The defendant has failed to prove that his failure to perform this agreement was due the actions of a third party. In that regard I can come to no other conclusion other than that he is liable to pay damages for its failure to perform its part of the contract which would have allowed the plaintiff commence performance of the contract agreed between the parties.
Article 1149 of the Civil Code of Seychelles provides,
'The damages which are due to the creditor cover in general the loss that he has sustained and the profit of which he has been deprived, except as provided hereafter.'
The plaintiff in this instance is entitled to recover from the defendant the loss that he has been put to by the breach of the defendant as well as the profit he has been deprived of. To do so the plaintiff has to prove the loss that he has suffered and the quantum thereof. Similarly he also has to prove the quantum of the profit that he has been deprived by the breach of the defendant. The burden of proof lies upon the plaintiff.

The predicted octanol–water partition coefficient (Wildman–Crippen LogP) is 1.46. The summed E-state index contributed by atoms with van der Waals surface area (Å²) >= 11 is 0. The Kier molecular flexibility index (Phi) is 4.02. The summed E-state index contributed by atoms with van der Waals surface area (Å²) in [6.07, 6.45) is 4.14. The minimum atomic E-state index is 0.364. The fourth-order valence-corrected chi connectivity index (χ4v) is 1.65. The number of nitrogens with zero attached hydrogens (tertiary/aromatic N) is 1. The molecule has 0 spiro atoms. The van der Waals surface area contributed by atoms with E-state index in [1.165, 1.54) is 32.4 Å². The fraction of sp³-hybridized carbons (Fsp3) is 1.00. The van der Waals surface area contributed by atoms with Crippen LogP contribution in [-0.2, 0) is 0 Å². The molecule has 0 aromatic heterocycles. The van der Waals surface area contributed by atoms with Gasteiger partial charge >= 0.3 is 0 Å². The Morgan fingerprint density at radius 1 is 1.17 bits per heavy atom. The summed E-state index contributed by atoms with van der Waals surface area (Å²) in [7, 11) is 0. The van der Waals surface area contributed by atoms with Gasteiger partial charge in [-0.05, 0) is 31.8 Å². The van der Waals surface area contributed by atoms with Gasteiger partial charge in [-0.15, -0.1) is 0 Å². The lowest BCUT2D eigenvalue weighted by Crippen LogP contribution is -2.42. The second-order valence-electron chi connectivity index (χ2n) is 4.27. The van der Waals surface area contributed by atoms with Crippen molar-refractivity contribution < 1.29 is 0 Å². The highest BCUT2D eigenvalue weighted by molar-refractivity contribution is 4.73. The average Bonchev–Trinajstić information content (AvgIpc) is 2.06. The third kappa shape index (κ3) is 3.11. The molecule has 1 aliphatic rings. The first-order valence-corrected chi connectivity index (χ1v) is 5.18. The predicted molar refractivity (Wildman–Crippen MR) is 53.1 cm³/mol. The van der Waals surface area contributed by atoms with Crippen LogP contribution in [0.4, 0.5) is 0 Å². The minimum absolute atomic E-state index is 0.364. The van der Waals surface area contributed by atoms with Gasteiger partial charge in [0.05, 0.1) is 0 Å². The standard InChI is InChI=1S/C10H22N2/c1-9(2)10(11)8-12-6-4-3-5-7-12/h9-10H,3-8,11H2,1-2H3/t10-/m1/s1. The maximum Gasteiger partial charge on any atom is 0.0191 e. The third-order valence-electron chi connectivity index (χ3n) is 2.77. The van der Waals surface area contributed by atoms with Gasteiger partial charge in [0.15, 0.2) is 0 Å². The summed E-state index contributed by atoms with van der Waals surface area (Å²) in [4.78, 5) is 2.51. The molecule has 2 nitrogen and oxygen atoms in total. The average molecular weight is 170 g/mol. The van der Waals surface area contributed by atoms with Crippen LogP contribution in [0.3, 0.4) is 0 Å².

This obligation was discussed in Ebrahim Suleman and others v Marie-Therese Joubert and others SCA No.27 of 2010 in which Twomey, JA, stated,
‘12. In such circumstances applying evidentiary rules we need to find that the Respondents discharged both their evidentiary or burden of proof as is required by law. The maxim “he who avers must prove” obtains and prove he must on a balance of probabilities. In Re B  UKHL 35, Lord Hoffman using a mathematical analogy explaining the burden of proof stated: